Radical democrats are the big winners in the Legislative Council election - and they're set to give Chief Executive Leung Chun-ying an even tougher time when they exercise their new muscle.
The radicals scooped up five of the hotly contested 35 geographical constituency seats and helped the pan- democrats retain their veto power with a total haul of 27 seats.
Political scientists believe the surge of the radicals in Legco will make Leung's governance even more difficult.
People Power and the League of Social Democrats, whose banana- throwing and filibustering have awed, irked and amused people, struck a chord among the voters, who sent all three veterans back to Legco and added two more of their kind, including the young Neo Democrats.
People Power, led by "Mad Dog" Raymond Wong Yuk-man, won three seats; the LSD took one seat for "Long Hair" Leung Kwok-hung; and their newly established radical ally Neo Democrats won a seat for Gary Fan Kwok-wai.
The milder Civic Party - which was trounced in the last District Council election for supporting the judicial review on the permanent residency rights of foreign domestic helpers - came back strongly, winning six seats, one more than in the 2008 elections.
The Democratic Party, wounded by its support of the government's 2010 electoral reform, won four seats, two down from the last Legco election. Chairman Albert Ho Chun-yan resigned yesterday for the shock loss.
Raymond Wong said: "The latest election results show that radical and opposition forces have become an emerging force in the political field and the political spectrum has been widened."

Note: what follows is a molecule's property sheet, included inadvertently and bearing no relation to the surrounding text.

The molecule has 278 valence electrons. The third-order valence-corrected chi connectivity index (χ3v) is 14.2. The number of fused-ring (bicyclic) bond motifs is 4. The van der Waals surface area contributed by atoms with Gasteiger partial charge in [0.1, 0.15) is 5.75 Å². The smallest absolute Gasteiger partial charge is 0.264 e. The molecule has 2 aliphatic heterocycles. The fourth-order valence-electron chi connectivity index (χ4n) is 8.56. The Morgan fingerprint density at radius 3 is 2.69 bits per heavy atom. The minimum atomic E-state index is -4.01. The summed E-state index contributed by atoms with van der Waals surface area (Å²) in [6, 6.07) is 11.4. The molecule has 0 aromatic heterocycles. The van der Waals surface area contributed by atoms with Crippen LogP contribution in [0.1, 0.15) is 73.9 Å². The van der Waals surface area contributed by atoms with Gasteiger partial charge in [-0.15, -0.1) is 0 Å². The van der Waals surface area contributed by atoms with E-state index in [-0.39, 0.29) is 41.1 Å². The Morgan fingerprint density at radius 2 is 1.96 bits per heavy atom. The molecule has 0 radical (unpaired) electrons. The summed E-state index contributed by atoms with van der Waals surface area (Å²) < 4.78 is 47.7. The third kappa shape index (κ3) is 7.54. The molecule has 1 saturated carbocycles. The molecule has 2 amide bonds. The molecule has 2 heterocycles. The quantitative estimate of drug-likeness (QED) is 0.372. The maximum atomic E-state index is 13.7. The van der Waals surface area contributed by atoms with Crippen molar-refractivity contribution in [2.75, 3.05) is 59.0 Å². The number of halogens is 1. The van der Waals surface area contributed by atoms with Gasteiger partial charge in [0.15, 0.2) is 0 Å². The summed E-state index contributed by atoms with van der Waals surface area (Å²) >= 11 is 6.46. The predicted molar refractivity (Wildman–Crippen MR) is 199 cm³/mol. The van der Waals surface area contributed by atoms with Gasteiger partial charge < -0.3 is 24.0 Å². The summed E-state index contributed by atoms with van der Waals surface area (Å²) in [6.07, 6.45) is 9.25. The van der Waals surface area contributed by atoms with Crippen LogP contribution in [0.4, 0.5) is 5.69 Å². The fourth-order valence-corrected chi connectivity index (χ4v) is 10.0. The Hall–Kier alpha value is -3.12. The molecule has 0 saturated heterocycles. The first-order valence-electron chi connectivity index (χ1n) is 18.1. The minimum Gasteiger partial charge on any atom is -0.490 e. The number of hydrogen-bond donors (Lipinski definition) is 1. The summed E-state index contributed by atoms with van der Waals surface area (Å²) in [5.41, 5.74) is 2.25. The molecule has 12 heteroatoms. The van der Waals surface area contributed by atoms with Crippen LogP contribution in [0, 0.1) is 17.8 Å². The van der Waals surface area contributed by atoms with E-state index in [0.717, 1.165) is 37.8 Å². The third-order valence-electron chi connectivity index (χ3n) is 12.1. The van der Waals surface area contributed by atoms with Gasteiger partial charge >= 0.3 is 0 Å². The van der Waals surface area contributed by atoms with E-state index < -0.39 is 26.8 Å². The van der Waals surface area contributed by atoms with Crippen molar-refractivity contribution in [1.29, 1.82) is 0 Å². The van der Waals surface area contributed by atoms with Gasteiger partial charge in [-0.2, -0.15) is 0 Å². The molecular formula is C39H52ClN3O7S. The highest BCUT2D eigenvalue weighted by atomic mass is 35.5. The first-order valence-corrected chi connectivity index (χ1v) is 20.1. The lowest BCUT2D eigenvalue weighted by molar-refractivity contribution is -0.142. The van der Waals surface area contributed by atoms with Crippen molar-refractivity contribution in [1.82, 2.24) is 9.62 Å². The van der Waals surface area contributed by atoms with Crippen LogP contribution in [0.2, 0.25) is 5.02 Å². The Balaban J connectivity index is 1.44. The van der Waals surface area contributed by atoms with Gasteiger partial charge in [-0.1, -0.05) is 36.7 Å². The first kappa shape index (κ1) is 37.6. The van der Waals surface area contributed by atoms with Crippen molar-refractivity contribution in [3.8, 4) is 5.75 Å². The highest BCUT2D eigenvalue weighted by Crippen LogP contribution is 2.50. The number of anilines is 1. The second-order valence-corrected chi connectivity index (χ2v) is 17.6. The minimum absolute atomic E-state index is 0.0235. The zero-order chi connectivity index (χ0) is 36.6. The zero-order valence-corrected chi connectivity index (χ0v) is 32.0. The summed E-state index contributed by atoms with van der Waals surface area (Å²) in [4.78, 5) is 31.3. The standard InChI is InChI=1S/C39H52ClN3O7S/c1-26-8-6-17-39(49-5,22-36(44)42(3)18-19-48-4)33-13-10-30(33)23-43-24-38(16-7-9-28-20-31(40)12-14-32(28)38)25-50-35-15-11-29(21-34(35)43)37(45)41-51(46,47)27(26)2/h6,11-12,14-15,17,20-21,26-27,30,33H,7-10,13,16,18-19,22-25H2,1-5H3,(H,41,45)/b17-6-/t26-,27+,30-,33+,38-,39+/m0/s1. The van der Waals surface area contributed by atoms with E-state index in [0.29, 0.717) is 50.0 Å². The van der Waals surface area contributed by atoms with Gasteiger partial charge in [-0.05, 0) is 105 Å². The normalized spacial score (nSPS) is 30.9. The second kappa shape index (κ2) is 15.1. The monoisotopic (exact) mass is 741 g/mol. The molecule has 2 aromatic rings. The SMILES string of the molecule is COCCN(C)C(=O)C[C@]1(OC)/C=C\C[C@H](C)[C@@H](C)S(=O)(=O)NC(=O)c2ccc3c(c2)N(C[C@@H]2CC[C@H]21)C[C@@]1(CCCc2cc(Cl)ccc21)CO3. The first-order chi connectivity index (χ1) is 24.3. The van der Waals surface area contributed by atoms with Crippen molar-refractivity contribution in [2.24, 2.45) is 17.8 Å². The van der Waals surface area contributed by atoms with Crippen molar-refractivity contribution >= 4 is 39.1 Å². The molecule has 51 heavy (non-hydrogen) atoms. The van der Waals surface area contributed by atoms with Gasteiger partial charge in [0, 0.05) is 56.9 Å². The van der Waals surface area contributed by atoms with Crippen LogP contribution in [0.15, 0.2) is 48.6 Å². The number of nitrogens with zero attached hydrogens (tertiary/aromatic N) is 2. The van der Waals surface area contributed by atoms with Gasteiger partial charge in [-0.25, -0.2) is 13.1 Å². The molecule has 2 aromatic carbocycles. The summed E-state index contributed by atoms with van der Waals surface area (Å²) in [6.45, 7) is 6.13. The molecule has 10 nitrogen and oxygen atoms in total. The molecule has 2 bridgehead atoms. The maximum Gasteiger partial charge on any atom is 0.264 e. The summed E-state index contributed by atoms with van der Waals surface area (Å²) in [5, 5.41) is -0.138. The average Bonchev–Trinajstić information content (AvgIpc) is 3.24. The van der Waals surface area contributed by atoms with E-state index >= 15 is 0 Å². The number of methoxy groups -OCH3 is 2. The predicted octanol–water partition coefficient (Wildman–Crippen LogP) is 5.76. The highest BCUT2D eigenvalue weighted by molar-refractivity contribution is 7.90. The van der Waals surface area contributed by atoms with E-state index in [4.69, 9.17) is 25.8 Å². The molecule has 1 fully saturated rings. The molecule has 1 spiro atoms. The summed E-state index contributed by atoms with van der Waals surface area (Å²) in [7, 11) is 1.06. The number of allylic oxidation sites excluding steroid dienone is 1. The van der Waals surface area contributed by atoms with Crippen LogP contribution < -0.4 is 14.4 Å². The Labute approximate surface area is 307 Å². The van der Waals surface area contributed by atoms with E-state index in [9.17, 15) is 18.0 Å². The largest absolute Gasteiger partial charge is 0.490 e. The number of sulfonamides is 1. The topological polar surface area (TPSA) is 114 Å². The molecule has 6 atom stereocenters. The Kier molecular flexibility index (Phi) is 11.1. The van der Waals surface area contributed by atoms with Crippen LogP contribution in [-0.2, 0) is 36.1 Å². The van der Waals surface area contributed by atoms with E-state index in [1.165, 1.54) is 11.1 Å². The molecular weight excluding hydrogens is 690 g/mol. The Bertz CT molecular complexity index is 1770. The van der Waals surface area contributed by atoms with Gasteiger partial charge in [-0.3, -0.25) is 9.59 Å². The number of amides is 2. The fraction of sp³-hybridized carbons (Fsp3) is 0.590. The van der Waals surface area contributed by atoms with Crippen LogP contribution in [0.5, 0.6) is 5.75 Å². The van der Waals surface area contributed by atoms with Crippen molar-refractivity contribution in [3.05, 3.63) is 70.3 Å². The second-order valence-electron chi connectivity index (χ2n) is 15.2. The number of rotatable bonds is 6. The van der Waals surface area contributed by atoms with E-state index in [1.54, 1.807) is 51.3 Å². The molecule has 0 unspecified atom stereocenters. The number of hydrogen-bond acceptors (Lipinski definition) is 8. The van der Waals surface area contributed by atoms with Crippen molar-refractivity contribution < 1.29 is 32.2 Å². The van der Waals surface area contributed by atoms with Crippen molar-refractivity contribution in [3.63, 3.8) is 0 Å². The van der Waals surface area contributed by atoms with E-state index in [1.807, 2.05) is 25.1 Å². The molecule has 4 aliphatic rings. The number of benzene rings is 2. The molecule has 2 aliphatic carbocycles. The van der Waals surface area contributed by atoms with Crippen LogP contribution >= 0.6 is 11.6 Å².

Party member Albert Chan Wai-yip said: "Although radical forces have surged, pan-democrats , as a whole, been defeated disastrously in the geographical constituencies."
Pan-democrats won only 18 of the 35 geographical seats while the pro- establishment camp grabbed 17 seats.
Hong Kong University of Science and Technology political analyst Dixon Sing Ming said: "More pro-democracy voters have become dissatisfied with the Democratic Party, which is seen as moderate and not aggressive enough to monitor Leung's government."
Lingnan University's Li Pang- kwong believes many voters are angry at the chief executive over the drive for national education as well as upset with the Democratic Party's performance.
The Democratic Alliance for the Betterment and Progress of Hong Kong was able to capture more seats than in 2008 through its vote-splitting tactics, said Li.
DAB chairman Tam Yiu-chung said the party won more votes in geographical constituencies with the vote- splitting strategy.
Civic Party leader Alan Leong Kah- kit admitted it was not easy for pan- democratic parties with different manifestos and ideologies to cooperate.
"I think that the pro-democracy camp needs to talk," Leong said. "It is necessary for us to cooperate and we can't afford any further splits."
Pan-democrats won in six functional constituencies - information technology, accountancy, legal, education, social welfare and health services.
The Democratic Party's James To Kun-sun and Ho, and Frederick Fung Kin-kee of the Association for Democracy and People's Livelihood won three of the five super seats.
Analyst Li said the radical surge in Legco means Leung's government will face greater challenges as the opposition forces will obstruct any controversial policies launched.
And he added that Leung might not easily win the support of the pro- establishment camp.